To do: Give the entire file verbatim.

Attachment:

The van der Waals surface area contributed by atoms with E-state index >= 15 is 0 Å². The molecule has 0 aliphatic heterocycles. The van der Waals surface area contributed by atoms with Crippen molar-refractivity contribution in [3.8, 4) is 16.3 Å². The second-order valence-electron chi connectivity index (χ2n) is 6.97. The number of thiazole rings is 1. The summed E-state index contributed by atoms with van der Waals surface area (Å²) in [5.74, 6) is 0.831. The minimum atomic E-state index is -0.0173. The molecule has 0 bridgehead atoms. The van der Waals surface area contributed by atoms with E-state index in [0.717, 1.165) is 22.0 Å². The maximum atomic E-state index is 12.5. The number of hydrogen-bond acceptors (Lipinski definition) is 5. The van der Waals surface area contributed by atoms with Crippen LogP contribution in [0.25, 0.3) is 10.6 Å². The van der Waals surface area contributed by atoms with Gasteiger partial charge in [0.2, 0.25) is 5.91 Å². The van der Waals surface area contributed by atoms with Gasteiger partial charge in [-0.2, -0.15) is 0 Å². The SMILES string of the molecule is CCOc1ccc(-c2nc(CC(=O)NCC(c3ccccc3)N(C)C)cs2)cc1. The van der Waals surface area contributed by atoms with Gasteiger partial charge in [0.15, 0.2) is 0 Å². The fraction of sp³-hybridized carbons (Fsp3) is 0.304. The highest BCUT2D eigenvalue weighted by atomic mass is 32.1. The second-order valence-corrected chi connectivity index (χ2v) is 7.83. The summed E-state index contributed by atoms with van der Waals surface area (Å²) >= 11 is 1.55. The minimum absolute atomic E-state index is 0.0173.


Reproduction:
The van der Waals surface area contributed by atoms with E-state index >= 15 is 0 Å². The molecule has 0 aliphatic heterocycles. The van der Waals surface area contributed by atoms with Crippen molar-refractivity contribution in [3.8, 4) is 16.3 Å². The second-order valence-electron chi connectivity index (χ2n) is 6.97. The number of thiazole rings is 1. The summed E-state index contributed by atoms with van der Waals surface area (Å²) in [5.74, 6) is 0.831. The minimum atomic E-state index is -0.0173. The molecule has 0 bridgehead atoms. The van der Waals surface area contributed by atoms with E-state index in [0.717, 1.165) is 22.0 Å². The maximum atomic E-state index is 12.5. The number of hydrogen-bond acceptors (Lipinski definition) is 5. The van der Waals surface area contributed by atoms with Crippen LogP contribution in [0.25, 0.3) is 10.6 Å². The van der Waals surface area contributed by atoms with Gasteiger partial charge in [0.2, 0.25) is 5.91 Å². The van der Waals surface area contributed by atoms with Gasteiger partial charge in [-0.2, -0.15) is 0 Å². The SMILES string of the molecule is CCOc1ccc(-c2nc(CC(=O)NCC(c3ccccc3)N(C)C)cs2)cc1. The van der Waals surface area contributed by atoms with Gasteiger partial charge in [0.15, 0.2) is 0 Å². The fraction of sp³-hybridized carbons (Fsp3) is 0.304. The highest BCUT2D eigenvalue weighted by atomic mass is 32.1. The second-order valence-corrected chi connectivity index (χ2v) is 7.83. The summed E-state index contributed by atoms with van der Waals surface area (Å²) >= 11 is 1.55. The minimum absolute atomic E-state index is 0.0173.